As far as any of us can remember, plastic has always been around but did you know that plastics were mass-produced in 1950? Since the start of its mass production, plastic has increased on an exponential scale. At that point in time, plastic was produced at a rate of 1.7 million tons with each passing year.
By the year 2014, the numbers had drastically climbed and reached 311 million tons. However, the value used isn’t even significant enough to include the various fibres that are used. During our current economy, plastic is produced from polypropylene, polyethene terephthalate, polyacrylic, and polyamide.
Researchers indicated that by the year 2050, we could easily expect the number to reach almost 2000 million tons. However, if the trends decline, these number would drastically drop. Unlike other compounds, plastics are very light, cheap, durable and can be easily modified. As a result, it is even in higher demand than before.
Just around every corner, you’ll see something made from plastic. Within the European sector, the building and construction sector uses 20.1% of plastic, the packaging sector requires 39.5% and the automotive consists of 8.6%. In addition, agriculture utilizes 3.4%, and the electronic and electrical industry requires 5.7%. Besides those mentioned, other uses form a whopping 22.7% of plastic usage, from household goods to medical equipment and supplies such as glove ports.
While there are many advantages to using these raw materials, there are also a number of disadvantages. When it comes to the environment, since plastic is lightweight, it usually ends up in the ocean which is most times a really huge distance away. Since it is durable, it takes a really long time to degrade when discarded into the environment.
As the demand continues to change, more and more plastic continues to end up in places where it doesn’t belong. Up to 10% of litter eventually ends up as marine trash.
Plastics are made up of organic materials that tend to have repeating carbon chains. When these polymers or organic molecules are produced, they are often referred to as monomers. These monomers then form a series of long chains through the polymerization process.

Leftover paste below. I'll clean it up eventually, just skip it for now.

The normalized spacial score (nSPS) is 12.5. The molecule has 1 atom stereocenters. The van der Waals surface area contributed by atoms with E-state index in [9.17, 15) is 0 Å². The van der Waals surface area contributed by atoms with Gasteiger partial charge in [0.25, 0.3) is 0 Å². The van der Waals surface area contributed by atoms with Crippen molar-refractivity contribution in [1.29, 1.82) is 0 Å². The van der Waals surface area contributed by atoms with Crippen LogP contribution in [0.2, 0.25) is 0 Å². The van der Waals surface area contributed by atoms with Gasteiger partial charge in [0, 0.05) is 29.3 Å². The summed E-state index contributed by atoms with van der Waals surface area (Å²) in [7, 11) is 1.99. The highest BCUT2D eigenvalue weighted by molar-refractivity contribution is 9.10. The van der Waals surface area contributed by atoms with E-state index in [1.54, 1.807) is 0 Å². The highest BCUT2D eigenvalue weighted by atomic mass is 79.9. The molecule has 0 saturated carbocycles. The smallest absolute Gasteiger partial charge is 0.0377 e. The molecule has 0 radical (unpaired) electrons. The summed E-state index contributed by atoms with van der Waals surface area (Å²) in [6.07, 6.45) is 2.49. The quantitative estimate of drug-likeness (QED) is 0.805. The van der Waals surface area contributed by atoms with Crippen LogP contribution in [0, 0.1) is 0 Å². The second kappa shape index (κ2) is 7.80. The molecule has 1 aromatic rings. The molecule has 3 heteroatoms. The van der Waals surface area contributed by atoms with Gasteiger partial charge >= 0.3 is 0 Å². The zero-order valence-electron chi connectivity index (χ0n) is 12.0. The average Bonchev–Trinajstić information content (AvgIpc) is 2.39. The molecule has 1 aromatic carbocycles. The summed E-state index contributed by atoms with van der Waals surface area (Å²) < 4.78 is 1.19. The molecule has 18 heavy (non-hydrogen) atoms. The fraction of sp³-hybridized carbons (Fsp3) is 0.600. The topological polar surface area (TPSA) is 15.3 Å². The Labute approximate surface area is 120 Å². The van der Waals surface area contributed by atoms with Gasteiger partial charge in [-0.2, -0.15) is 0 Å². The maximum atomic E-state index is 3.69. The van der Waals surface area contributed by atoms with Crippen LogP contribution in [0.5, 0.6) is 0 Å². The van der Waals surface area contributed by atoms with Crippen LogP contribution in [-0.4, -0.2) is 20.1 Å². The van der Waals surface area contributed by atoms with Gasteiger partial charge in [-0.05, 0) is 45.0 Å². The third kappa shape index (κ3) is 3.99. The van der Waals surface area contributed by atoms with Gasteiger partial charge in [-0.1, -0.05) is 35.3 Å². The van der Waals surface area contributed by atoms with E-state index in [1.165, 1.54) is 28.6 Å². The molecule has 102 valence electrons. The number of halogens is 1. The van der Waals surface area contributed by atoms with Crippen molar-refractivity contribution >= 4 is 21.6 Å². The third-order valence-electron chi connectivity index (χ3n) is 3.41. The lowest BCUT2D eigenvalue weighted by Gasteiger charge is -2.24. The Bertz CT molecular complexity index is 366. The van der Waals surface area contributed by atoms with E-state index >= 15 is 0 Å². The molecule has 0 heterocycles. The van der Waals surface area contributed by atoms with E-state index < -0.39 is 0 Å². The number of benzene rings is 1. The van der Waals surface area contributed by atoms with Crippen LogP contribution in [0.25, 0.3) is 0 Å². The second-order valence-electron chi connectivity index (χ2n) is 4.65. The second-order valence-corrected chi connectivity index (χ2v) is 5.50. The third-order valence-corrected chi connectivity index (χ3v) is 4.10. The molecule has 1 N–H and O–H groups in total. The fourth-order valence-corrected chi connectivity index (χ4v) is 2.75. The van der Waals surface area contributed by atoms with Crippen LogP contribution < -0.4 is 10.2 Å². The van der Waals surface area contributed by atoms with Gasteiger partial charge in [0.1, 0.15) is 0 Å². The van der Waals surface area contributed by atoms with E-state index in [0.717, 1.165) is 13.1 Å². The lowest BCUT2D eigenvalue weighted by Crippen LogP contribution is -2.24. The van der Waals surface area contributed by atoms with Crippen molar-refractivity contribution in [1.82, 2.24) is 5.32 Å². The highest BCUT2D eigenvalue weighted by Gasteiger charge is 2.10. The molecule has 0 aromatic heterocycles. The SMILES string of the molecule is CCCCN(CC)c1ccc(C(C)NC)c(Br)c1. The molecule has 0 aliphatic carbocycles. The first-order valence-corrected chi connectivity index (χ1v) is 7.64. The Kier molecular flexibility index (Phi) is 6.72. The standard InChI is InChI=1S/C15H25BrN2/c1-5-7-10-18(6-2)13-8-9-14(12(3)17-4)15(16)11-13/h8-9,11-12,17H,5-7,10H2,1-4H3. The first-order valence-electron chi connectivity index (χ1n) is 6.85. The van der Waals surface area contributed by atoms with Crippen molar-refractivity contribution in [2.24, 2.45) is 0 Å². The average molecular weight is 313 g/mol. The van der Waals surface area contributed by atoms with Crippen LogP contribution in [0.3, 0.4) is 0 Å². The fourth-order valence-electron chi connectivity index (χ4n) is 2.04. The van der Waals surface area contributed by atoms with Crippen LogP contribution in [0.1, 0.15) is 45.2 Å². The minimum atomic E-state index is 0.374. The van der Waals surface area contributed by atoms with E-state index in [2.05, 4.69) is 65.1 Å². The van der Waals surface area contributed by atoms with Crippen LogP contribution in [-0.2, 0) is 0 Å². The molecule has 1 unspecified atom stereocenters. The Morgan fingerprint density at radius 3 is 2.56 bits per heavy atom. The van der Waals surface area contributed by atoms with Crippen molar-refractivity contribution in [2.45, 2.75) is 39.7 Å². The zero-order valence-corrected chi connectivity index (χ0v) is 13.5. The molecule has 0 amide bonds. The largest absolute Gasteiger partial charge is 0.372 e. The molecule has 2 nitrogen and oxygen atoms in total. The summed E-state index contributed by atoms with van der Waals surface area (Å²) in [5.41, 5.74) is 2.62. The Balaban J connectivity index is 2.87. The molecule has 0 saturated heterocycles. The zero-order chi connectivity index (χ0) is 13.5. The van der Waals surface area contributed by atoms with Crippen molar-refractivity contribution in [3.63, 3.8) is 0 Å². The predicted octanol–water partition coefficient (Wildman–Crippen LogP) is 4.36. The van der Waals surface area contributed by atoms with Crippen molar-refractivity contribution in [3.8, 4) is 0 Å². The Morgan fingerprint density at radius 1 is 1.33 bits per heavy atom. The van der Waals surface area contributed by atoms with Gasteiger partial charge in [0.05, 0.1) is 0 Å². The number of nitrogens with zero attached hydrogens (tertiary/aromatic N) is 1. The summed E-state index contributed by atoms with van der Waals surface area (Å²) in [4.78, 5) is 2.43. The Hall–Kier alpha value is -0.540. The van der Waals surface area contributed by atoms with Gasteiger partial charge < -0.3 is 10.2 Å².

In other words, the building block is considered as these monomers. Polymers are better known as homopolymers since they tend to have copolymers of identical monomers. Monomers are used in the production process to control the size, or structure of the polymer.
Commonly, monomers such as propylene, ethylene, styrene and vinyl chloride are used to produce plastic. Most if not all of these are made from fossil fuels or petroleum. Most if not all of the plastic products produced in the world come from 6% of the oil produced globally.
Plastics are also produced from plant oils and biomass. However, these are known for creating specially made bio-plastics. Both biomass and oil provide only very basic components used in the process.
When these are created, several solvents are used. These solvents tend to come from a variety of harmful chemicals that are better known as catalysts or initiators. Within the manufacturing process, both are added in very small quantities. However, catalysis is only used if they suit the metals.
Some of these include tin, zinc, titanium, magnesium, and aluminium. At a later stage in the process, the polymer is mixed with additives. Additives are used to alter the end product. The production of plastic is almost always dependent on additives since they can easily produce superior products.
Hence, it is a vital part of creating lasting products. Additionally, since there are thousands of additives, the end results are somewhat limitless. So, if you’re interested in producing plastics, don’t forget the additives for top quality products!